When you first start making investments, it’s sensible to engage the services of an experienced broker or financial adviser who understands the markets and can offer you helpful advice on how and where to invest your money. There are now so many available options when it comes to making investments that trying to negotiate your way around them all and make the best choices can be something of a minefield. One of the key pieces of information your adviser or broker will need to know is how you feel about risk, and they will usually ask you a series of questions to gauge how risk averse you are. This is a vital part of your investment strategy, so it’s important to understand what risk isall about.
What is risk?
We all understand the basic definition of risk: the likelihood of harm occurring as the result of any given action. Extreme sports represent a high level of risk for example because you are more likely to have an accident and injure yourself than with more sedate sports. However, no activity is without any kind of risk. Crossing the street, getting out of the bath, reading a book are all safe, everyday activities that nevertheless could result in being run over, slipping and breaking a bone, or scratching yourself when you turn a page. In investment terms, risks are financial rather than physical, but the principle is exactly the same. There are no rock-solid investments that guarantee you will never lose money; even the most sound of prospects has the potential to fail. In calculating the risk level of any given investment, you need to compare the likely rate of return to the likelihood of loss, and in investing, as one goes up the other almost inevitably goes up as well, and vice versa.
Finding your risk level
Your position on risk will form the basis of your decisions on what kinds of investments to choose. For example, cryptocurrencies are a hot ticket at the moment, and it’s possible to make good returns on your investment when you buy Bitcoin or its alternatives. However, the market is highly volatile, so the value of Bitcoin rises and falls dramatically on a regular basis. If you time it just right, however, you could do very well, but if you get it wrong, you could find that a great deal of the value of your holding has been wiped out overnight. The appeal of making a high return in a relatively short space of time has tobe balanced against the risk of losing your money, and that is where your risk aversion level will manifest itself. How much would you be willing to lose if the worst came to the worst? If you hate the idea of losing your money, it’s best to stick to low-risk investments and play the long game. If you have plenty of spare cash and view the loss of it as a chance worth taking, you might find the thrill of the high-risk investment is more your style.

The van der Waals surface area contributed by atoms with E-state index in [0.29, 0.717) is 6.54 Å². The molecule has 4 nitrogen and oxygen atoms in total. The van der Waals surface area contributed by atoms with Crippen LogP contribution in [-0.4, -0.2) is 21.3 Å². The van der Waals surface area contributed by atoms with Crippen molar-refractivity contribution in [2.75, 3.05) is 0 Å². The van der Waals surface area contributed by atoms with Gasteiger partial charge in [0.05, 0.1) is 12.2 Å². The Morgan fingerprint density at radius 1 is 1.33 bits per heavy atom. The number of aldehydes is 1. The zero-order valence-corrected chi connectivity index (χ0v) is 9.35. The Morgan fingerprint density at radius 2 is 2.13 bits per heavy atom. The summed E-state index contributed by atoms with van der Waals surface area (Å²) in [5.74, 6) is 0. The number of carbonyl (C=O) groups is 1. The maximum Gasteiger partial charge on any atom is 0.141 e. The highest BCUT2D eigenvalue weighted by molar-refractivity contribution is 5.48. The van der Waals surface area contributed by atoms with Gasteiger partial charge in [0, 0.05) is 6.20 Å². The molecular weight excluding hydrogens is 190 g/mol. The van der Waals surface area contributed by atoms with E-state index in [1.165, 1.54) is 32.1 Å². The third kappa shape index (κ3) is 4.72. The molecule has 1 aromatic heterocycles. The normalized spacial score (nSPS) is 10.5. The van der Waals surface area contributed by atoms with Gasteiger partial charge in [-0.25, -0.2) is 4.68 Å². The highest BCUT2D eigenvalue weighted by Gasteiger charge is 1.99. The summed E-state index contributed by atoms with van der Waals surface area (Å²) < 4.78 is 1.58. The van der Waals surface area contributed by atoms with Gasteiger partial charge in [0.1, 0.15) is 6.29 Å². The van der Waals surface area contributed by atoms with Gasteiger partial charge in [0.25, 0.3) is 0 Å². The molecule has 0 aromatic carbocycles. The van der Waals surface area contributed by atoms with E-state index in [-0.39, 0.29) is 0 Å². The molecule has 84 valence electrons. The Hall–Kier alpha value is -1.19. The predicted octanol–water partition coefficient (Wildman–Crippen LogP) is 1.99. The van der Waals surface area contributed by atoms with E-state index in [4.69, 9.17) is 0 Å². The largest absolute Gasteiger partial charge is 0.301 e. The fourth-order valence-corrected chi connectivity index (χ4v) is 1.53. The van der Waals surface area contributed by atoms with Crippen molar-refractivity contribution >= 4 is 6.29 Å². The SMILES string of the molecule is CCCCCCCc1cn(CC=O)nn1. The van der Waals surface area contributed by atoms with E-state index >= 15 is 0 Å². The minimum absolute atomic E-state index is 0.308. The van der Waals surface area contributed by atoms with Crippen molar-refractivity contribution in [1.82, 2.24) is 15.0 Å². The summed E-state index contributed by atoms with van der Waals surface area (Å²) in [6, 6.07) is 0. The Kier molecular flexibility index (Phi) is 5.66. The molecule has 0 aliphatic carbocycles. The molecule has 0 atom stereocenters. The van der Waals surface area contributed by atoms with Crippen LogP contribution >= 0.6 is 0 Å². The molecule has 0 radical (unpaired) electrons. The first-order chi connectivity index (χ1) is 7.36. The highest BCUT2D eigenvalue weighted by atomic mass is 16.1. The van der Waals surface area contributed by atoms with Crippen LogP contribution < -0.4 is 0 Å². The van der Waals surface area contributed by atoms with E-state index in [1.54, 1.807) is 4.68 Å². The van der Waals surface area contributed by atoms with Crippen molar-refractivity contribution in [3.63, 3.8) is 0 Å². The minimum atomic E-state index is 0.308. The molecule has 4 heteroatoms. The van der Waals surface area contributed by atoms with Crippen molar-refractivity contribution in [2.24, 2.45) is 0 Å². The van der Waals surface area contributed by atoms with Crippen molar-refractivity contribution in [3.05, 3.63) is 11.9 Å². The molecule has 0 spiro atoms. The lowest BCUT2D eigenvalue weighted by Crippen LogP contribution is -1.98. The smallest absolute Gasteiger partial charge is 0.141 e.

There’s no right or wrong answer to the question of how risk averse you are; the important point is to make sure your investments are made at a level that is right for you.